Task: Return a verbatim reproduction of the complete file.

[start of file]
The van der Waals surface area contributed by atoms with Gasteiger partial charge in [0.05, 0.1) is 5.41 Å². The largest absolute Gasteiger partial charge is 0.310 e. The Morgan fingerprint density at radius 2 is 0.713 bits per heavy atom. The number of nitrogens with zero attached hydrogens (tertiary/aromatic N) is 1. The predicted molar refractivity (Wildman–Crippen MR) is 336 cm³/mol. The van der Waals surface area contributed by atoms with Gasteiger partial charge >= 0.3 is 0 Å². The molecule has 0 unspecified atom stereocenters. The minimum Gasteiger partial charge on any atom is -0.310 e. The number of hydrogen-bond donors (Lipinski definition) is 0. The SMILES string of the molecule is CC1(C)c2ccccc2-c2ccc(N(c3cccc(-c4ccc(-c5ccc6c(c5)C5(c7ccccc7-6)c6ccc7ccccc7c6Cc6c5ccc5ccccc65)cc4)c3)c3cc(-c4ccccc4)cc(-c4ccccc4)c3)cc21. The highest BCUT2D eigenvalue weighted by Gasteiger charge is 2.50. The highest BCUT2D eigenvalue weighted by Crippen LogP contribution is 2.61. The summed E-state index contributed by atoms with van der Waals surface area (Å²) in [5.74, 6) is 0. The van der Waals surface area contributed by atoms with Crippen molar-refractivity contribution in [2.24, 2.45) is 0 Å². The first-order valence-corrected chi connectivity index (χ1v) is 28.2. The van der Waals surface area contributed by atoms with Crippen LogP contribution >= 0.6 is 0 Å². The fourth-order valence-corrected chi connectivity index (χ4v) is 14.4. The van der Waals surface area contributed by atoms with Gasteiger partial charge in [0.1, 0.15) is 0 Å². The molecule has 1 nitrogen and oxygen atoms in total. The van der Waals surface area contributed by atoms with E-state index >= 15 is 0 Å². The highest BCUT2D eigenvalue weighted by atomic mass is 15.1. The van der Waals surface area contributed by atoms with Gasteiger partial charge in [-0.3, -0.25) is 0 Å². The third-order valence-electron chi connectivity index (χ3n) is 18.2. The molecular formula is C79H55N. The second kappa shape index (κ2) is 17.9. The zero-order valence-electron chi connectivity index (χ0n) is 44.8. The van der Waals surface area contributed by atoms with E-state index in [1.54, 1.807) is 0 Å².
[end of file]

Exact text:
The van der Waals surface area contributed by atoms with Gasteiger partial charge in [0.05, 0.1) is 5.41 Å². The largest absolute Gasteiger partial charge is 0.310 e. The Morgan fingerprint density at radius 2 is 0.713 bits per heavy atom. The number of nitrogens with zero attached hydrogens (tertiary/aromatic N) is 1. The predicted molar refractivity (Wildman–Crippen MR) is 336 cm³/mol. The van der Waals surface area contributed by atoms with Gasteiger partial charge >= 0.3 is 0 Å². The molecule has 0 unspecified atom stereocenters. The minimum Gasteiger partial charge on any atom is -0.310 e. The number of hydrogen-bond donors (Lipinski definition) is 0. The SMILES string of the molecule is CC1(C)c2ccccc2-c2ccc(N(c3cccc(-c4ccc(-c5ccc6c(c5)C5(c7ccccc7-6)c6ccc7ccccc7c6Cc6c5ccc5ccccc65)cc4)c3)c3cc(-c4ccccc4)cc(-c4ccccc4)c3)cc21. The highest BCUT2D eigenvalue weighted by Gasteiger charge is 2.50. The highest BCUT2D eigenvalue weighted by Crippen LogP contribution is 2.61. The summed E-state index contributed by atoms with van der Waals surface area (Å²) in [5.74, 6) is 0. The van der Waals surface area contributed by atoms with Crippen molar-refractivity contribution in [2.24, 2.45) is 0 Å². The first-order valence-corrected chi connectivity index (χ1v) is 28.2. The van der Waals surface area contributed by atoms with Crippen LogP contribution >= 0.6 is 0 Å². The fourth-order valence-corrected chi connectivity index (χ4v) is 14.4. The van der Waals surface area contributed by atoms with Gasteiger partial charge in [0.1, 0.15) is 0 Å². The molecule has 1 nitrogen and oxygen atoms in total. The van der Waals surface area contributed by atoms with E-state index >= 15 is 0 Å². The highest BCUT2D eigenvalue weighted by atomic mass is 15.1. The van der Waals surface area contributed by atoms with Gasteiger partial charge in [-0.3, -0.25) is 0 Å². The third-order valence-electron chi connectivity index (χ3n) is 18.2. The molecular formula is C79H55N. The second kappa shape index (κ2) is 17.9. The zero-order valence-electron chi connectivity index (χ0n) is 44.8. The van der Waals surface area contributed by atoms with E-state index in [1.54, 1.807) is 0 Å².